Determinants of Condom Use among Haitian Youth: Improving the Validity of Quantitative Findings through Qualitative Methods

Hibist Astatke, Population Services International (PSI)
Linda Kaljee, University of Maryland
Edouard Talnan, Population Services International (PSI)
Emmanuel Charles, Population Services International Haiti
Jean Gerland, Population Services International Haiti

The Caribbean region has the second largest HIV/AIDS infection rate in the world. This study used qualitative and quantitative methods to increase the validity of findings on condom use among Haitian youth 15 to 24. Qualitative data were used to modify the guiding framework (PSI Behavioral Change Framework) and develop multi-item scales to measure relevant determinants. Logistic regression analysis was used to examine predictors of condom use among youth with non-cohabitating or non-marital partners (N=691). Higher perceived condom availability, condom brand appeal, social support for condom use and pregnancy intentions were associated with condom use among younger youth. Positive attitudes about condoms and internal locus of control predicted condom use among older youth. Older male respondents were more likely to use condoms than females. The findings suggest separate HIV/AIDS prevention programs for younger and older youth, and the need for gender-specific interventions to increase condom use among females.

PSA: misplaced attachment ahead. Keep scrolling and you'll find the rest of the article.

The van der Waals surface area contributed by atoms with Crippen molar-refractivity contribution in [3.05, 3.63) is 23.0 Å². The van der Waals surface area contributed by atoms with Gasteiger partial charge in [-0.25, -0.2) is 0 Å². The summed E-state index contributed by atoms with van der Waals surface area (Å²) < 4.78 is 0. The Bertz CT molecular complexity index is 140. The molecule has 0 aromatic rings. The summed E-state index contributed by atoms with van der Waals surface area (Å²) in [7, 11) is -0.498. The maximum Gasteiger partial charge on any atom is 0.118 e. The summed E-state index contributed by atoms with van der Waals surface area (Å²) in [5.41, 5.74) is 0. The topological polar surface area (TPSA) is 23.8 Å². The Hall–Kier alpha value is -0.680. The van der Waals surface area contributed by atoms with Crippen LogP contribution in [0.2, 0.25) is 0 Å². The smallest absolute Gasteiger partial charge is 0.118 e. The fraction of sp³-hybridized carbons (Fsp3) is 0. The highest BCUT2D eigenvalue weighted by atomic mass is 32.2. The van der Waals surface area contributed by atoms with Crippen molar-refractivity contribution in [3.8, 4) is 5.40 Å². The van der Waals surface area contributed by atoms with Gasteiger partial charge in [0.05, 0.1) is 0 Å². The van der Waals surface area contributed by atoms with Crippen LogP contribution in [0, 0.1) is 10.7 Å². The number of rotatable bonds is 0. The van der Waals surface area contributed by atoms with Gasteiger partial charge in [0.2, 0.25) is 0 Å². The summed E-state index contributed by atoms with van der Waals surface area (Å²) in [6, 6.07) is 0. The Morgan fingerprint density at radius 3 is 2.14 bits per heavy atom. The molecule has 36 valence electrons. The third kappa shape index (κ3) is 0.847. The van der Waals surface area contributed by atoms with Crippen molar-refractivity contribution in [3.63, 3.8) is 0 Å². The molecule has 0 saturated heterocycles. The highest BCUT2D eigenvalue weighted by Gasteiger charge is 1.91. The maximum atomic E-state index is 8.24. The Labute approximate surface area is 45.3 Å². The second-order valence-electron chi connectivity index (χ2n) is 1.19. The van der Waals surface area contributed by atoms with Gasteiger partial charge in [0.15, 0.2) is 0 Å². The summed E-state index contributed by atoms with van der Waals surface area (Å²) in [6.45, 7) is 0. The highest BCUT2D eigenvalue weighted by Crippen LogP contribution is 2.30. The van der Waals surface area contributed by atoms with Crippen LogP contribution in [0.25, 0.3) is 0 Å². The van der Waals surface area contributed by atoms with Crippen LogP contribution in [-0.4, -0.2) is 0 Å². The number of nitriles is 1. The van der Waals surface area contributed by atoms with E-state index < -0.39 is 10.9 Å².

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Presented in Poster Session 4